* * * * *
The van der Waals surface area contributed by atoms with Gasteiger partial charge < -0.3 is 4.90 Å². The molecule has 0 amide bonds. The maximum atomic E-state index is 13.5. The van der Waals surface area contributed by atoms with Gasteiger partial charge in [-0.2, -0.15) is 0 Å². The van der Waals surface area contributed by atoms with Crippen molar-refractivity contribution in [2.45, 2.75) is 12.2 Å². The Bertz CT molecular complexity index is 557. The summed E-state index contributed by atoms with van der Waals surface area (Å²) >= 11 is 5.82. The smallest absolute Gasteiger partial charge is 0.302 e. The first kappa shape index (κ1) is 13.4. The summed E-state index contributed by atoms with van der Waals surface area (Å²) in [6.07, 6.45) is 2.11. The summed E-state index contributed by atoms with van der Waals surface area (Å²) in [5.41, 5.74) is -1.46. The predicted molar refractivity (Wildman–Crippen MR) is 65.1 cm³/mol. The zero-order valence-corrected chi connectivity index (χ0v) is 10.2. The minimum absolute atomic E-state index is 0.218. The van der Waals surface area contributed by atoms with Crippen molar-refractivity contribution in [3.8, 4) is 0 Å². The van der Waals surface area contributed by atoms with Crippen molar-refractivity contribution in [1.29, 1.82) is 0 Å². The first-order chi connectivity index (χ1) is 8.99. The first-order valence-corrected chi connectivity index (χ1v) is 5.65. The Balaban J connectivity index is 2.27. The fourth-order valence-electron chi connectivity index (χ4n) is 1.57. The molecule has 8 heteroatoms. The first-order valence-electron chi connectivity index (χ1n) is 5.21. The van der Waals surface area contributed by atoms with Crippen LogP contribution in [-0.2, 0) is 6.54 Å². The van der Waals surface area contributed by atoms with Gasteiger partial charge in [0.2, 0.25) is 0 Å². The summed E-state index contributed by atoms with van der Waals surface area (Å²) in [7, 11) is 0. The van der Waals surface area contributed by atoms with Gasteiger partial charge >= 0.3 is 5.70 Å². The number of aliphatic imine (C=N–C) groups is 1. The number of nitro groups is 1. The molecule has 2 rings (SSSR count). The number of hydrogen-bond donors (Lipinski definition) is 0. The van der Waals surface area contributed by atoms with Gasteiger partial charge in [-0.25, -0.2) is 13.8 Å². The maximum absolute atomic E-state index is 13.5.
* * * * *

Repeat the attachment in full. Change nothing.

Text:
The van der Waals surface area contributed by atoms with Gasteiger partial charge < -0.3 is 4.90 Å². The molecule has 0 amide bonds. The maximum atomic E-state index is 13.5. The van der Waals surface area contributed by atoms with Gasteiger partial charge in [-0.2, -0.15) is 0 Å². The van der Waals surface area contributed by atoms with Crippen molar-refractivity contribution in [2.45, 2.75) is 12.2 Å². The Bertz CT molecular complexity index is 557. The summed E-state index contributed by atoms with van der Waals surface area (Å²) >= 11 is 5.82. The smallest absolute Gasteiger partial charge is 0.302 e. The first kappa shape index (κ1) is 13.4. The summed E-state index contributed by atoms with van der Waals surface area (Å²) in [6.07, 6.45) is 2.11. The summed E-state index contributed by atoms with van der Waals surface area (Å²) in [5.41, 5.74) is -1.46. The predicted molar refractivity (Wildman–Crippen MR) is 65.1 cm³/mol. The zero-order valence-corrected chi connectivity index (χ0v) is 10.2. The minimum absolute atomic E-state index is 0.218. The van der Waals surface area contributed by atoms with Crippen molar-refractivity contribution in [3.8, 4) is 0 Å². The van der Waals surface area contributed by atoms with Crippen molar-refractivity contribution in [1.29, 1.82) is 0 Å². The first-order chi connectivity index (χ1) is 8.99. The first-order valence-corrected chi connectivity index (χ1v) is 5.65. The Balaban J connectivity index is 2.27. The fourth-order valence-electron chi connectivity index (χ4n) is 1.57. The molecule has 8 heteroatoms. The first-order valence-electron chi connectivity index (χ1n) is 5.21. The van der Waals surface area contributed by atoms with Crippen LogP contribution in [-0.2, 0) is 6.54 Å². The van der Waals surface area contributed by atoms with Gasteiger partial charge in [0.2, 0.25) is 0 Å². The summed E-state index contributed by atoms with van der Waals surface area (Å²) in [7, 11) is 0. The van der Waals surface area contributed by atoms with Gasteiger partial charge >= 0.3 is 5.70 Å². The number of aliphatic imine (C=N–C) groups is 1. The number of nitro groups is 1. The molecule has 2 rings (SSSR count). The number of hydrogen-bond donors (Lipinski definition) is 0. The van der Waals surface area contributed by atoms with Gasteiger partial charge in [-0.25, -0.2) is 13.8 Å². The maximum absolute atomic E-state index is 13.5.